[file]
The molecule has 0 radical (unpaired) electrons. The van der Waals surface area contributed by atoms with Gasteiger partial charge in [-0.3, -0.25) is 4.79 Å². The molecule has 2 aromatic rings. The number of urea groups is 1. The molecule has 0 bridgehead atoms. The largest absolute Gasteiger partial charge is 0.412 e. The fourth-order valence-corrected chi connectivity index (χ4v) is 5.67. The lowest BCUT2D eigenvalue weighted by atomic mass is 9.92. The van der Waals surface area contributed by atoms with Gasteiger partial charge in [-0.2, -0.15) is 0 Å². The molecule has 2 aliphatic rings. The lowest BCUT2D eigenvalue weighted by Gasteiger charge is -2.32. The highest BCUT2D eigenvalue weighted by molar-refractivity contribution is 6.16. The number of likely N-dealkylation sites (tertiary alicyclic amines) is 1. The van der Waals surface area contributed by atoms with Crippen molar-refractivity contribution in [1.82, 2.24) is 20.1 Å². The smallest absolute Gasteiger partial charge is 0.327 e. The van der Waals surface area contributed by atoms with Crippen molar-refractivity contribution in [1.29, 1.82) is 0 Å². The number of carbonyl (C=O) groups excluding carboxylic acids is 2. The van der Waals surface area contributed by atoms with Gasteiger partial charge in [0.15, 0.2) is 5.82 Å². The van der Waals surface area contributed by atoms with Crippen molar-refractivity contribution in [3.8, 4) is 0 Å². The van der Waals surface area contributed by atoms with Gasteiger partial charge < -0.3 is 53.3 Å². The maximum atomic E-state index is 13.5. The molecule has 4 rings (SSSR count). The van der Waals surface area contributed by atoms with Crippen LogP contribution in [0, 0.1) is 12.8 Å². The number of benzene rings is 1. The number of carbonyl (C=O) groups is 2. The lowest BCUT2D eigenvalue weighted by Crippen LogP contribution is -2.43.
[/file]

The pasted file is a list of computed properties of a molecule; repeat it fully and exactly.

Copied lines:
The molecule has 0 radical (unpaired) electrons. The van der Waals surface area contributed by atoms with Gasteiger partial charge in [-0.3, -0.25) is 4.79 Å². The molecule has 2 aromatic rings. The number of urea groups is 1. The molecule has 0 bridgehead atoms. The largest absolute Gasteiger partial charge is 0.412 e. The fourth-order valence-corrected chi connectivity index (χ4v) is 5.67. The lowest BCUT2D eigenvalue weighted by atomic mass is 9.92. The van der Waals surface area contributed by atoms with Gasteiger partial charge in [-0.2, -0.15) is 0 Å². The molecule has 2 aliphatic rings. The lowest BCUT2D eigenvalue weighted by Gasteiger charge is -2.32. The highest BCUT2D eigenvalue weighted by molar-refractivity contribution is 6.16. The number of likely N-dealkylation sites (tertiary alicyclic amines) is 1. The van der Waals surface area contributed by atoms with Crippen molar-refractivity contribution in [1.82, 2.24) is 20.1 Å². The smallest absolute Gasteiger partial charge is 0.327 e. The van der Waals surface area contributed by atoms with Crippen molar-refractivity contribution in [1.29, 1.82) is 0 Å². The number of carbonyl (C=O) groups excluding carboxylic acids is 2. The van der Waals surface area contributed by atoms with Gasteiger partial charge in [0.15, 0.2) is 5.82 Å². The van der Waals surface area contributed by atoms with Crippen molar-refractivity contribution in [3.8, 4) is 0 Å². The van der Waals surface area contributed by atoms with Gasteiger partial charge < -0.3 is 53.3 Å². The maximum atomic E-state index is 13.5. The molecule has 4 rings (SSSR count). The van der Waals surface area contributed by atoms with Crippen LogP contribution in [0, 0.1) is 12.8 Å². The number of benzene rings is 1. The number of carbonyl (C=O) groups is 2. The lowest BCUT2D eigenvalue weighted by Crippen LogP contribution is -2.43.